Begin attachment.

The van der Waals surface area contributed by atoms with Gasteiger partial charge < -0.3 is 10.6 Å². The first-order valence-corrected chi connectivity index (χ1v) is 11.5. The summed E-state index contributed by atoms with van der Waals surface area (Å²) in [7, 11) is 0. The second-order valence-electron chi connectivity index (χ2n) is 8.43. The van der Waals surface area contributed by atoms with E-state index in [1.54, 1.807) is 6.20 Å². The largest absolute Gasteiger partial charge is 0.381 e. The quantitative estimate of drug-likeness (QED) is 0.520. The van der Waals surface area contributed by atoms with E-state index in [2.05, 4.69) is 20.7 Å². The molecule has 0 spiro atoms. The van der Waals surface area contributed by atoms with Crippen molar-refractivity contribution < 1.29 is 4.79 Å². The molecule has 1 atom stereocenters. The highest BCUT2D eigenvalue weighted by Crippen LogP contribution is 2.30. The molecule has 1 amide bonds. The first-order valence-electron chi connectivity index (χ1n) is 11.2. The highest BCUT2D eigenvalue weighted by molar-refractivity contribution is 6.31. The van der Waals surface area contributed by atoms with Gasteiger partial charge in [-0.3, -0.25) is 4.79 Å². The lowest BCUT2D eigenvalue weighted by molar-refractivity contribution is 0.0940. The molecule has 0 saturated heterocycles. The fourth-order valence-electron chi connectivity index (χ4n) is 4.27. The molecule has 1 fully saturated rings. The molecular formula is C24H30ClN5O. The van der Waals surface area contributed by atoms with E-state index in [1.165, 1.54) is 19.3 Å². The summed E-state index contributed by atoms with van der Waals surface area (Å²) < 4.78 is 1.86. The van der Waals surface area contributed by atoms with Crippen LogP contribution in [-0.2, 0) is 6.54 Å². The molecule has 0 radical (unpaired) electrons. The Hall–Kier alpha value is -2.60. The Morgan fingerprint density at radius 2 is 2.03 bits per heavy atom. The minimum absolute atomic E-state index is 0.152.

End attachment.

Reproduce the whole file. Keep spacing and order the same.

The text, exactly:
The van der Waals surface area contributed by atoms with Gasteiger partial charge < -0.3 is 10.6 Å². The first-order valence-corrected chi connectivity index (χ1v) is 11.5. The summed E-state index contributed by atoms with van der Waals surface area (Å²) in [7, 11) is 0. The second-order valence-electron chi connectivity index (χ2n) is 8.43. The van der Waals surface area contributed by atoms with E-state index in [1.54, 1.807) is 6.20 Å². The largest absolute Gasteiger partial charge is 0.381 e. The quantitative estimate of drug-likeness (QED) is 0.520. The van der Waals surface area contributed by atoms with E-state index in [2.05, 4.69) is 20.7 Å². The molecule has 0 spiro atoms. The van der Waals surface area contributed by atoms with Crippen molar-refractivity contribution < 1.29 is 4.79 Å². The molecule has 1 atom stereocenters. The highest BCUT2D eigenvalue weighted by Crippen LogP contribution is 2.30. The molecule has 1 amide bonds. The first-order valence-electron chi connectivity index (χ1n) is 11.2. The highest BCUT2D eigenvalue weighted by molar-refractivity contribution is 6.31. The van der Waals surface area contributed by atoms with Gasteiger partial charge in [-0.3, -0.25) is 4.79 Å². The lowest BCUT2D eigenvalue weighted by molar-refractivity contribution is 0.0940. The molecule has 0 saturated heterocycles. The fourth-order valence-electron chi connectivity index (χ4n) is 4.27. The molecule has 1 fully saturated rings. The molecular formula is C24H30ClN5O. The van der Waals surface area contributed by atoms with E-state index in [1.165, 1.54) is 19.3 Å². The summed E-state index contributed by atoms with van der Waals surface area (Å²) < 4.78 is 1.86. The van der Waals surface area contributed by atoms with Crippen LogP contribution in [-0.2, 0) is 6.54 Å². The molecule has 0 radical (unpaired) electrons. The Hall–Kier alpha value is -2.60. The Morgan fingerprint density at radius 2 is 2.03 bits per heavy atom. The minimum absolute atomic E-state index is 0.152.